And if you wonder why Dayton is losing jobs…

Just give Jules Opperman a call. She opened the small gelato shop in the Oregon district that I absolutely loved. She decided the Oregon District parking hassles and walking traffic weren’t her best option and found a new space on Brown Street- right across from Burger King. 900 square feet that has been a bicycle shop, a hip clothing store, a retro furniture shop and was to be her new home for her business with it’s 5 or 6 employees.

It’s been headache after headache from the permit process people, and she’s ready to look elsewhere. So, if you are wondering why Dolcessa ain’t in Dayton when it reopens somewhere else, you can ask your City Commissioners what they did to simplify processes in city hall, and instill a customer oriented ethos in dealing with potential employers.

But you won’t be eating gelato on Brown Street :-(

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14 Responses

  1. Rob January 31, 2008 / 10:59 pm
    Man that sucks and I don’t even know what gelato is!

    We’ve built great businesses in Fairborn and had city’s support for over 50 years….when you feel the need to relocate your business to make it better, you need to make the move FAST!!!…shit…your down for a couple days while you move the entire business by car and truck and then can’t open cause of bureaucratic delay…let small business start when momentum exists, trust small business to do right thing, permit later…BTW you got my vote in March and November.

  2. Skeptic February 1, 2008 / 1:22 am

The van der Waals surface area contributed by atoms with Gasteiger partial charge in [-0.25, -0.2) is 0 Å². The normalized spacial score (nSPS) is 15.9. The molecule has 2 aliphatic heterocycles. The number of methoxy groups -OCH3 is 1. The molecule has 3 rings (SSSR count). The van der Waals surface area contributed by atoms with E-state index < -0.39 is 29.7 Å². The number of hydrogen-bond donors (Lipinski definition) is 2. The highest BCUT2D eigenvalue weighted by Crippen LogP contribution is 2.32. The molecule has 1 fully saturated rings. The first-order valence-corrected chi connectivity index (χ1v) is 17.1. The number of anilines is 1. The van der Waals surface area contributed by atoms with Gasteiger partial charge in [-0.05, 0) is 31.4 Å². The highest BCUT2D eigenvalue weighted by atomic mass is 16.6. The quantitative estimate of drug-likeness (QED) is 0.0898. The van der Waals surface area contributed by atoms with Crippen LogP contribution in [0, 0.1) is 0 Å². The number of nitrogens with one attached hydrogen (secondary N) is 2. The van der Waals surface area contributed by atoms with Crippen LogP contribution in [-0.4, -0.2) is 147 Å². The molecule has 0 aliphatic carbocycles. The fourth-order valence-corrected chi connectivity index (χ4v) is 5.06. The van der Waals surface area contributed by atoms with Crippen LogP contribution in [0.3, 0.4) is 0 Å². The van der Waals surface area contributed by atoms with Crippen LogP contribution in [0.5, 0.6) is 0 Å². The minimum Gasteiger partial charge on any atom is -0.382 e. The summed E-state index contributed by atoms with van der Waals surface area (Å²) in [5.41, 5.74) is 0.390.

According to the City’s website, she didn’t file for a permit until 12/26/07. (http://onestop.cityofdayton.org)

    That’s barely a month ago, in the midst of the holiday season when many people are on vacation. So that is probably not the best time to file paperwork.

    Yet it appears from the website that everything was quickly approved by the City except structual engineering, which was reviewed and rejected.

    Food service is an industry that deserves particular attention to safety issues. Does she expect the City to approve plans that aren’t up to code? What exactly was the problem?

    I think you need more explanation if you blame the City on this. The best customer service in the world doesn’t matter if the business can’t meet the code requirements.

    I enjoyed the gelato last summer in the Oregon District. I sincerely hope Dolcessa stays in the City and does better with their 2nd location.

    Sincerely,
    – The Skeptic

    PS. Best wishes for your run.

  3. Melissa February 1, 2008 / 7:02 am
    Talking to an employee at the wine bar in the Cannery, I was told they were delayed almost a year by hold-ups from the city. Seems to be endemic in this town.
  4. Juan February 1, 2008 / 7:24 am
    Could any of this have anthing to do with the inspectors in the field? Back when I lived in the City, I had a new water line put in from the street to my house. I was there for watching the plumbers. When the inspector drove up, he handed the inspection tag to one of the plumbers without even getting out of his car. Then he saw me, the homeowner, sitting on the porch and decided that he’d better do at least a cursory inspection in the basement. The plumbers told me that this guy rarely actually looks at anything they do.

    And then there was the other inspector (don’t know which department) that lived down the street from me. hmmm, why was his city vehicle parked in front of his house from 11:30 or so until 3:30 every day? These people don’t care and are taking the taxpayers for a ride.

  5. Phillip Ranly February 1, 2008 / 9:04 am
    That’s a real shame. Real shame. Hopefully they pick an area that has at least some character though—Fairborn, Yellow Springs, maybe even old downtown Centerville (but I hate that Dayton continually loses little businesses to Cville). This bugs me.
  6. yvan melnikoff February 1, 2008 / 9:28 am